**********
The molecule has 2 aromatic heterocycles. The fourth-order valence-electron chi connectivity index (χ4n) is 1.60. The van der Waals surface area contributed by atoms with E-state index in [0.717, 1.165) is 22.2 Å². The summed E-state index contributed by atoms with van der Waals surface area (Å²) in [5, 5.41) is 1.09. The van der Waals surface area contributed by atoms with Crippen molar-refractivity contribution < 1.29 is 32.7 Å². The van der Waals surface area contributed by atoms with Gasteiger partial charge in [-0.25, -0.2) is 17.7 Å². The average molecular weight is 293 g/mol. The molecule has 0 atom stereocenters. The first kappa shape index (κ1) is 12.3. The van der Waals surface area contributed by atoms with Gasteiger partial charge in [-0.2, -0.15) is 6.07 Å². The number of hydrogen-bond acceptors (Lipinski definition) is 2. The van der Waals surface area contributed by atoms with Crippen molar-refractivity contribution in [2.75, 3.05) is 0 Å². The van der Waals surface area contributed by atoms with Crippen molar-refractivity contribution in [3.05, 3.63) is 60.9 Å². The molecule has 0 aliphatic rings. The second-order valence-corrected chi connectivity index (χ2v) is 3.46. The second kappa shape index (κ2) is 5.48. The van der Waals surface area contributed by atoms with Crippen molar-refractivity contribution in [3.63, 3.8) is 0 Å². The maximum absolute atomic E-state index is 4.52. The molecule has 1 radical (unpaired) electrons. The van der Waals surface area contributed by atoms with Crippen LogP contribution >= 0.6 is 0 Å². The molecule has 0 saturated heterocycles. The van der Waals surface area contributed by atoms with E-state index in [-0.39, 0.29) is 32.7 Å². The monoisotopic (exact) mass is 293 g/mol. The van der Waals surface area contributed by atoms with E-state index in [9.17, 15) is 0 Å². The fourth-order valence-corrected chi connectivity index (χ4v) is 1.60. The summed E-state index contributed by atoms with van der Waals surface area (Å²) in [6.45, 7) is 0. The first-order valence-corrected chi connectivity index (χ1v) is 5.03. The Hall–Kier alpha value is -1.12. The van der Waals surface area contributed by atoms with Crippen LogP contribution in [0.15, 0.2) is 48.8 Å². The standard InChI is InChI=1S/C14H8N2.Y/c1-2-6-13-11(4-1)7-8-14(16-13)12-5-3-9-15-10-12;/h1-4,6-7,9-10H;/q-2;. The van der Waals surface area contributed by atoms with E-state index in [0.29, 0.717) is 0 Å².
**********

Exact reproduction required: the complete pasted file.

The molecule has 2 aromatic heterocycles. The fourth-order valence-electron chi connectivity index (χ4n) is 1.60. The van der Waals surface area contributed by atoms with E-state index in [0.717, 1.165) is 22.2 Å². The summed E-state index contributed by atoms with van der Waals surface area (Å²) in [5, 5.41) is 1.09. The van der Waals surface area contributed by atoms with Crippen molar-refractivity contribution < 1.29 is 32.7 Å². The van der Waals surface area contributed by atoms with Gasteiger partial charge in [-0.25, -0.2) is 17.7 Å². The average molecular weight is 293 g/mol. The molecule has 0 atom stereocenters. The first kappa shape index (κ1) is 12.3. The van der Waals surface area contributed by atoms with Gasteiger partial charge in [-0.2, -0.15) is 6.07 Å². The number of hydrogen-bond acceptors (Lipinski definition) is 2. The van der Waals surface area contributed by atoms with Crippen molar-refractivity contribution in [2.75, 3.05) is 0 Å². The van der Waals surface area contributed by atoms with Crippen molar-refractivity contribution in [3.05, 3.63) is 60.9 Å². The molecule has 0 aliphatic rings. The second-order valence-corrected chi connectivity index (χ2v) is 3.46. The second kappa shape index (κ2) is 5.48. The van der Waals surface area contributed by atoms with Crippen molar-refractivity contribution in [3.63, 3.8) is 0 Å². The maximum absolute atomic E-state index is 4.52. The molecule has 1 radical (unpaired) electrons. The van der Waals surface area contributed by atoms with Crippen LogP contribution >= 0.6 is 0 Å². The molecule has 0 saturated heterocycles. The van der Waals surface area contributed by atoms with E-state index in [-0.39, 0.29) is 32.7 Å². The monoisotopic (exact) mass is 293 g/mol. The van der Waals surface area contributed by atoms with E-state index in [9.17, 15) is 0 Å². The fourth-order valence-corrected chi connectivity index (χ4v) is 1.60. The summed E-state index contributed by atoms with van der Waals surface area (Å²) in [6.45, 7) is 0. The first-order valence-corrected chi connectivity index (χ1v) is 5.03. The Hall–Kier alpha value is -1.12. The van der Waals surface area contributed by atoms with Crippen LogP contribution in [0.15, 0.2) is 48.8 Å². The standard InChI is InChI=1S/C14H8N2.Y/c1-2-6-13-11(4-1)7-8-14(16-13)12-5-3-9-15-10-12;/h1-4,6-7,9-10H;/q-2;. The van der Waals surface area contributed by atoms with E-state index in [0.29, 0.717) is 0 Å².